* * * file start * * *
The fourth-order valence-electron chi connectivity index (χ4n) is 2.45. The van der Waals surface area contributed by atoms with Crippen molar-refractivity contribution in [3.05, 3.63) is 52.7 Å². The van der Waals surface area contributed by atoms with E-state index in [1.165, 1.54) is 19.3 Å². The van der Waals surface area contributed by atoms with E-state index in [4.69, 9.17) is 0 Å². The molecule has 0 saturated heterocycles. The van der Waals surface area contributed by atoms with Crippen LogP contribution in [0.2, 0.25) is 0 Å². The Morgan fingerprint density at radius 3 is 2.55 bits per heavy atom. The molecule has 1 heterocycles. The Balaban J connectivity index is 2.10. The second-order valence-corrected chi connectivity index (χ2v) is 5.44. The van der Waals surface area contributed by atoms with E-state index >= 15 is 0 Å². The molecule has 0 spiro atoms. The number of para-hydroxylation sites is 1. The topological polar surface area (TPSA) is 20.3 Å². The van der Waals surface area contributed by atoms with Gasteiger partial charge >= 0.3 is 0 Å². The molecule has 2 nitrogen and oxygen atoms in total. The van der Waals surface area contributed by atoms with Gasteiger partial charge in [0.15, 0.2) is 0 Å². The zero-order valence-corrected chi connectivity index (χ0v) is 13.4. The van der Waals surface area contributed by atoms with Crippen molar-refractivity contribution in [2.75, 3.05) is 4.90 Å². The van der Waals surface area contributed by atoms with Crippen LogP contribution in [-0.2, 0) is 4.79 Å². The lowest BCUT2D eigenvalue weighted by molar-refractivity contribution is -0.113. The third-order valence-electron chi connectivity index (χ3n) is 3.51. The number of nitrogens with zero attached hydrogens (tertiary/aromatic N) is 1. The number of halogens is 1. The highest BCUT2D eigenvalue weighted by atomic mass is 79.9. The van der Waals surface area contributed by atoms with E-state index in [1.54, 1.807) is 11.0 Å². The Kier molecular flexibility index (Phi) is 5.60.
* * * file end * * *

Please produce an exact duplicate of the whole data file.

The fourth-order valence-electron chi connectivity index (χ4n) is 2.45. The van der Waals surface area contributed by atoms with Crippen molar-refractivity contribution in [3.05, 3.63) is 52.7 Å². The van der Waals surface area contributed by atoms with E-state index in [1.165, 1.54) is 19.3 Å². The van der Waals surface area contributed by atoms with E-state index in [4.69, 9.17) is 0 Å². The molecule has 0 saturated heterocycles. The van der Waals surface area contributed by atoms with Crippen LogP contribution in [0.2, 0.25) is 0 Å². The Morgan fingerprint density at radius 3 is 2.55 bits per heavy atom. The molecule has 1 heterocycles. The Balaban J connectivity index is 2.10. The second-order valence-corrected chi connectivity index (χ2v) is 5.44. The van der Waals surface area contributed by atoms with E-state index >= 15 is 0 Å². The molecule has 0 spiro atoms. The number of para-hydroxylation sites is 1. The topological polar surface area (TPSA) is 20.3 Å². The van der Waals surface area contributed by atoms with Gasteiger partial charge >= 0.3 is 0 Å². The molecule has 2 nitrogen and oxygen atoms in total. The van der Waals surface area contributed by atoms with Gasteiger partial charge in [0.15, 0.2) is 0 Å². The zero-order valence-corrected chi connectivity index (χ0v) is 13.4. The van der Waals surface area contributed by atoms with Crippen molar-refractivity contribution in [2.75, 3.05) is 4.90 Å². The van der Waals surface area contributed by atoms with Crippen LogP contribution in [-0.2, 0) is 4.79 Å². The lowest BCUT2D eigenvalue weighted by molar-refractivity contribution is -0.113. The third-order valence-electron chi connectivity index (χ3n) is 3.51. The number of nitrogens with zero attached hydrogens (tertiary/aromatic N) is 1. The number of halogens is 1. The highest BCUT2D eigenvalue weighted by atomic mass is 79.9. The van der Waals surface area contributed by atoms with E-state index in [1.54, 1.807) is 11.0 Å². The Kier molecular flexibility index (Phi) is 5.60.